Hoping to create an endowment of $300,000, dozens of members of the LSU Law Class of 1978 have responded to a challenge from two of their classmates by collectively raising $100,000. Forty years after they graduated, they established just the second law endowed scholarship named in honor of a graduating class.
“It really speaks well of the values and character LSU Law instilled in our class, which had a lot of camaraderie and was full of talented people who went on to be highly regarded and very successful in the legal community,” says Warren Byrd, deputy commissioner of the Louisiana Department of Insurance and a Class of 1978 Scholarship Committee member. “I’m just very proud of my class. We rose to another challenge and shined yet again.”
The challenge began with a gift from Ross and Beth Erny Foote, who met on their first day of law school, married shortly thereafter and graduated together in 1978.
“Our lives have been made possible by the LSU Law Center,” says Ross Foote, a retired judge. “We left with so much more than just law degrees, and we’ve always thought it was important—not only for ourselves but for everyone who owes their success to the LSU Law school—to give back as much as possible.”
In addition to establishing their own scholarship, the Footes wanted to motivate their classmates. They pledged $60,000, challenging their classmates to match it dollar for dollar in collective giving. They pledged to give an additional $20,000 if the class could come up with $100,000 in donations.
“The challenge was an absolutely phenomenal launching point,” says Byrd.
Because Beth Foote is a sitting judge for the U.S. District Court, the couple was required to remain anonymous when it came to soliciting donations. The Footes’ anonymity ended up adding an element of intrigue to the challenge.
“We had quite of bit of fun trying to figure out who was putting up all this money,” recalls Byrd. “Eventually we realized it didn’t matter. If they were contributing almost 50 percent of the goal, then we damn sure better be able to take it across the finish line. It really inspired our class to make the scholarship a reality.”
After about a year of fundraising, the $100,000 goal was met by the class, creating a $180,000 endowment. A total of 76 classmates contributed to the effort, including three who are deceased and had donations given on their behalf. The scholarship will compete for $120,000 in matching funds from Board of Regents. If granted, the endowment will total $300,000.
The Footes were revealed as the anonymous challengers at the class’ 40th reunion celebration last fall.
“It was especially fun to see some of the looks of disbelief that it came from two judges and not some hedge fund or plaintiff attorneys,” Ross Foote laughs. “None of them had a clue it was us.”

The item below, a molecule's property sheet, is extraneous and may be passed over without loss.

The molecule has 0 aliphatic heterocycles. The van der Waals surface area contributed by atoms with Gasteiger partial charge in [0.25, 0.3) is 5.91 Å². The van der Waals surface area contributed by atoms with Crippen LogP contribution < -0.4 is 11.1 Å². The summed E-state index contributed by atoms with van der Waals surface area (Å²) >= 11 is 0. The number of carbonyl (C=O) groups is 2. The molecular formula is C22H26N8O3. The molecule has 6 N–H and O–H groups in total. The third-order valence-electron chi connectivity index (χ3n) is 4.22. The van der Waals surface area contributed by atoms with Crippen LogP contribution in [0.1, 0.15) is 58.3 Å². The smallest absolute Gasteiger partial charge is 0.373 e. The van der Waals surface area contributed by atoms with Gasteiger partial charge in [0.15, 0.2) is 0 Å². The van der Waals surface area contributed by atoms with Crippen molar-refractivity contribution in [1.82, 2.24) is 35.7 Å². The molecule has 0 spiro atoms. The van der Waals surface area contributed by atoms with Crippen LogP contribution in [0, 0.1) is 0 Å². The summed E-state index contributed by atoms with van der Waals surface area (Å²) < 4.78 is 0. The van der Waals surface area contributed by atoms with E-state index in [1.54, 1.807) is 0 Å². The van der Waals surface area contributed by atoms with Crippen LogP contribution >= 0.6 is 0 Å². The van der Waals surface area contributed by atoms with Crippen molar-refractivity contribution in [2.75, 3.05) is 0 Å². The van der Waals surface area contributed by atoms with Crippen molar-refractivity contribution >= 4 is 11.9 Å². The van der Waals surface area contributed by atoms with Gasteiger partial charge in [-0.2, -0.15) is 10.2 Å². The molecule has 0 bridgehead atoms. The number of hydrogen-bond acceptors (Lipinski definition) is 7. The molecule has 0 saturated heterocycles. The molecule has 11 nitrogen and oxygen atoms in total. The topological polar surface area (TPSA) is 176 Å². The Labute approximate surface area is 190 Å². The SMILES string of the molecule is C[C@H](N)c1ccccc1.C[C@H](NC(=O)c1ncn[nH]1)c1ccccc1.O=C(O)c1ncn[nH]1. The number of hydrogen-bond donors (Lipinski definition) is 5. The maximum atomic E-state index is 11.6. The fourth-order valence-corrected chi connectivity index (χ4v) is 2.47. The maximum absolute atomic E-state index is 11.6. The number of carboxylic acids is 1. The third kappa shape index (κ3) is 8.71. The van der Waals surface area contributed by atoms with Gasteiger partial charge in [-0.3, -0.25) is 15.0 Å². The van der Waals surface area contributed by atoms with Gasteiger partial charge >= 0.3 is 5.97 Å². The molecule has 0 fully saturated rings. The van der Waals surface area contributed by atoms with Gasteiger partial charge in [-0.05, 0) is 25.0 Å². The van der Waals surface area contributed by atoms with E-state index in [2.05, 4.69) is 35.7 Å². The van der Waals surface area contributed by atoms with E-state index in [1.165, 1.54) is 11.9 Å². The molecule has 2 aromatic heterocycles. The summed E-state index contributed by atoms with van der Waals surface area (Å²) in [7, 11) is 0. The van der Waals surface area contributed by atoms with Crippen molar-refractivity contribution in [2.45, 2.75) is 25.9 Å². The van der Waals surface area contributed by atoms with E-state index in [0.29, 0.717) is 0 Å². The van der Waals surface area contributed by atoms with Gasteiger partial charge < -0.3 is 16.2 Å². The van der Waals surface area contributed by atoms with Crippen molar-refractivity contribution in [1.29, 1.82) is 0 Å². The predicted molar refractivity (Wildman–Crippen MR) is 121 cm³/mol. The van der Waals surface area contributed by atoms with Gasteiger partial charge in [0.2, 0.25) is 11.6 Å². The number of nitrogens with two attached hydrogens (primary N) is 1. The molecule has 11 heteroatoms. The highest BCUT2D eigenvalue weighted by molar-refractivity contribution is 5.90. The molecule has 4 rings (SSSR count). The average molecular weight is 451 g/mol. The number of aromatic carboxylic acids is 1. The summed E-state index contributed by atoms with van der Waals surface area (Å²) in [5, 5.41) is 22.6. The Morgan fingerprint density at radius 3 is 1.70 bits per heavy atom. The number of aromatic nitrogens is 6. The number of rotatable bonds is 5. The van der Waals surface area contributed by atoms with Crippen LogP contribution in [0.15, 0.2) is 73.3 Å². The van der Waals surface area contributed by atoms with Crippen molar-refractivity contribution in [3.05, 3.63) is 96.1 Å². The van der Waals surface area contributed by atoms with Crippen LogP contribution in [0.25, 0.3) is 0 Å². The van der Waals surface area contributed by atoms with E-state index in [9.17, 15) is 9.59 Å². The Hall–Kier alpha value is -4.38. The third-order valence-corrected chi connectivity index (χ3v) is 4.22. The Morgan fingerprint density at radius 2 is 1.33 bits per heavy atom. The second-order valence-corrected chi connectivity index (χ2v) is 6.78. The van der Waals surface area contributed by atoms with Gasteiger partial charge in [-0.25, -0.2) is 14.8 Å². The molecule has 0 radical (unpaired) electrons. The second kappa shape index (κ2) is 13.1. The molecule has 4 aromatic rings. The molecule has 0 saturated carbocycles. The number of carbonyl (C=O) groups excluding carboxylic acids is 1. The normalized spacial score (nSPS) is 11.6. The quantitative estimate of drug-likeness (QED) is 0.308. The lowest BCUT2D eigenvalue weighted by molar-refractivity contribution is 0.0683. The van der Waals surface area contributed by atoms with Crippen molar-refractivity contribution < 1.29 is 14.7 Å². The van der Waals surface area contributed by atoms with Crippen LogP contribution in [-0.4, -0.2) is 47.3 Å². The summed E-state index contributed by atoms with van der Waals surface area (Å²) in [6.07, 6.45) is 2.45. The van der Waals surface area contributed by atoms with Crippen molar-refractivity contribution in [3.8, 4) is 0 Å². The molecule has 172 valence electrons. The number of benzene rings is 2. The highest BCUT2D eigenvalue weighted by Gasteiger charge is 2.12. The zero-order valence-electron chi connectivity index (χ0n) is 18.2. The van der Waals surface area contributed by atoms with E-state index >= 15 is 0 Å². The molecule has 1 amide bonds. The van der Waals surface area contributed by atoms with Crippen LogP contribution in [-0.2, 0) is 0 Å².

Beth Foote says the scholarship adds to a legacy of greatness that the class began establishing more than four decades ago.
“We were really the first class at LSU Law to have a significant number of women,” she says, noting slightly more than 15% of the class was female—a figure that grew nearly 50% in the subsequent 20 years. “Along with having so many successful women, which I’m particularly proud of, it was just an outstanding class of people. The number of judges and bar presidents our class produced is remarkable.”
Ross Foote hopes the scholarship will help LSU Law increase its competitiveness in attracting top candidates, as well as assist students who may not feel like they can attend law school due to the cost.
First-year LSU Law student Caroline Swanson is the first recipient of the Class of 1978 scholarship. The Prairieville native and Dutchtown High School graduate earned her B.A. from LSU, majoring in criminology and with a minor in political science.
“Receiving any scholarship is exciting, but to be the first is really special,” she says. “I’m very fortunate to have a family that is doing their best to help me pay for law school, and the 1978 scholarship is very helpful to me and my family. I’m very honored and grateful to have been chosen.”
While she has long considered pursuing a career in counterterrorism, Swanson—who served as an LSU Baseball bat girl during her undergraduate years—has more recently become interested in sports law. Though she’s still undecided on her career path, she’s planning on applying for an internship with Major League Baseball next summer.
“I feel like a law degree from LSU will allow me to do anything in my career that I choose to do,” she says.
The 1978 class is just the second class to create and endowed scholarship, joining the class of 1967.
“We couldn’t be more thrilled,” says Ross Foote. “Our contribution was leveraged in a joint effort that says a lot about the spirit and character of our class. You know, the class of 1978 started the yearbook and we started the Assault and Flattery event, so it’s fitting that we’ve continued to lead with the first class scholarship challenge.”
But to the Footes, learning about the first recipient of the class of 1978 scholarship doesn’t mark the end of a challenge so much as the start of a new one.
“Just imagine if every class picked up on the idea and met the same challenge,” says Ross Foote. “Fast forward another 40 years and that’s $12 million in endowed scholarships for LSU Law, which would make us very, very competitive. We’ve set a bar with this scholarship, and now we’re challenging every other class to meet and exceed it.”
Class of 1978 Scholarship Committee members:
Debbie Brown Gentry